Voyeurism and sex, meet science and technology.
Indiana University’s Kinsey Institute has developed a smart-phone app that asks users across the globe to send intimate details on their personal sexual experiences and any real-life sexually based scenes they observe.
Researchers seek information on everything from fetishes and bedroom experiences to kissing in public and birth-control use, dubbing participants “citizen scientists.”
Institute officials, in an email to The College Fix, defended the app as a way to study human sexual behavior, something the Kinsey Institute has done for decades.
“We are open to finding trends that may emerge – differences and similarities based on geographical location, gender, and many other possible connections and associations,” its officials stated.
People across the globe who download the free app are called “Kinsey Reporters.” The research is collected from reporters via a series of questions. For example, if a reporter observes flirting, they can report if it was a smile, wink, hair play or even a touch. They can also report the location, age, gender and outcome of the flirt.
Institute officials apparently aim to harness people’s voyeuristic tendencies to their advantage.
“People are natural observers,” Julia Heiman, Kinsey Institute director, stated on the organization’s website. “It’s part of being social, and using mobile apps is an excellent way to involve citizen scientists.”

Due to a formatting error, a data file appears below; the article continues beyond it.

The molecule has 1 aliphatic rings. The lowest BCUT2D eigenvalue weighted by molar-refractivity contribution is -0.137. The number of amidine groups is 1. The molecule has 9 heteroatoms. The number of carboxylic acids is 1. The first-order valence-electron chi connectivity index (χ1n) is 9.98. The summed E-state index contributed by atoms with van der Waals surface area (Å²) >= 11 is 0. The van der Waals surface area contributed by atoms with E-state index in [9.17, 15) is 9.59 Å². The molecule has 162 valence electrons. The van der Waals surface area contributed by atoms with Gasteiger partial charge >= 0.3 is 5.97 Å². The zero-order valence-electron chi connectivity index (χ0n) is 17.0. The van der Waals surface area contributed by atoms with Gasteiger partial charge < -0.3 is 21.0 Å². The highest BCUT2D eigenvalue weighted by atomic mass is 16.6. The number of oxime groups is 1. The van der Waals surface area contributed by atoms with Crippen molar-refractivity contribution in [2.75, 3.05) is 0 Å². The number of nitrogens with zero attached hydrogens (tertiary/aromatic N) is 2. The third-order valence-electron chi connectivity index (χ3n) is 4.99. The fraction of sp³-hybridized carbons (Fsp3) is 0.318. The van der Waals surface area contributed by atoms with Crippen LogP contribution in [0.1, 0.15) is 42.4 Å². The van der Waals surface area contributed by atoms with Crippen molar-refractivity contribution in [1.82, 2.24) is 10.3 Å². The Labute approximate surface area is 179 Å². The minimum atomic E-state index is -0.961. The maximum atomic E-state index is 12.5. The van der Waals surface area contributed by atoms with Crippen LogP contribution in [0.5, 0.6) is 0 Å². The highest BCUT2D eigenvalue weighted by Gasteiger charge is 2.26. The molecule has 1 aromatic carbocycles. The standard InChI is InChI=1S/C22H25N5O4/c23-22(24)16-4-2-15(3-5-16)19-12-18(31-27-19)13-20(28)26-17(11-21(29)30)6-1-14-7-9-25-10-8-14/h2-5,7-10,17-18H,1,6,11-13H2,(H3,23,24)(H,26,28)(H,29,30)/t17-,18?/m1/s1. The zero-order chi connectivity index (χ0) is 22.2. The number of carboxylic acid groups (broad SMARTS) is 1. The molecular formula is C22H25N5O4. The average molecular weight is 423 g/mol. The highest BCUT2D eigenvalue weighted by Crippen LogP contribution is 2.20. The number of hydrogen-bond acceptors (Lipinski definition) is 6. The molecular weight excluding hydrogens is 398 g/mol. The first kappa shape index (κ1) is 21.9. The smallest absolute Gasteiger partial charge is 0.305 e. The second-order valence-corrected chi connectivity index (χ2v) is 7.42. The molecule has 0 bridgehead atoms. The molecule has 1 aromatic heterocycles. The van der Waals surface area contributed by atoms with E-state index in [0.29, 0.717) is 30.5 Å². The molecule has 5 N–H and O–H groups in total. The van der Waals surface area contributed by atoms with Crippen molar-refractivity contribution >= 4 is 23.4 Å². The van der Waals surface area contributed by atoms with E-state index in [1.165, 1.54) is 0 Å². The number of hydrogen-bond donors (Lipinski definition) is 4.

“We expect to get new insights into sexuality and relationships today. What do people notice, what are they involved in, and what can they relate to us about their lives and their communities?”
Heiman, in a video posted on the institute’s website, says learning about sexuality isn’t trivial, it’s just as important as learning about the ocean or outer space.
The Apple and Android mobile platform app was rolled out late last year but was immediately pulled back because of privacy and confidentiality concerns, according to institute officials. It was recently retooled and relaunched with additional privacy features.
Kinsey reporters’ exact locations are not recorded, even if the phone’s GPS is enabled. For reporters wishing to include their location in submissions, an option for “city” is available. To protect the anonymity of the reports, no personal identifiers are recorded or displayed, institute officials state.
To build the app, the institute partnered with Indiana University’s School of Informatics and Computing, using grad students instead of professional developers, so the only cost was student’s time, officials told The Fix.
The app is a modern way to collect the same type of information Alfred Kinsey collected back in the day, but at a faster rate, institute officials told The Fix.
“The database is certainly growing and changing, and that’s the great part of this project,” officials stated in an email. “If we report on findings, we will of course need to identify the numbers and the point in time. The information is there for future analysis, regardless of when it comes in. The more the better.”
The institute, housed at Indiana University, receives financial support from the university’s coffers as well as from grants, its corporate earnings, and gifts and bequests.
Fix contributor Kara Mason is a student at Colorado State University – Pueblo.
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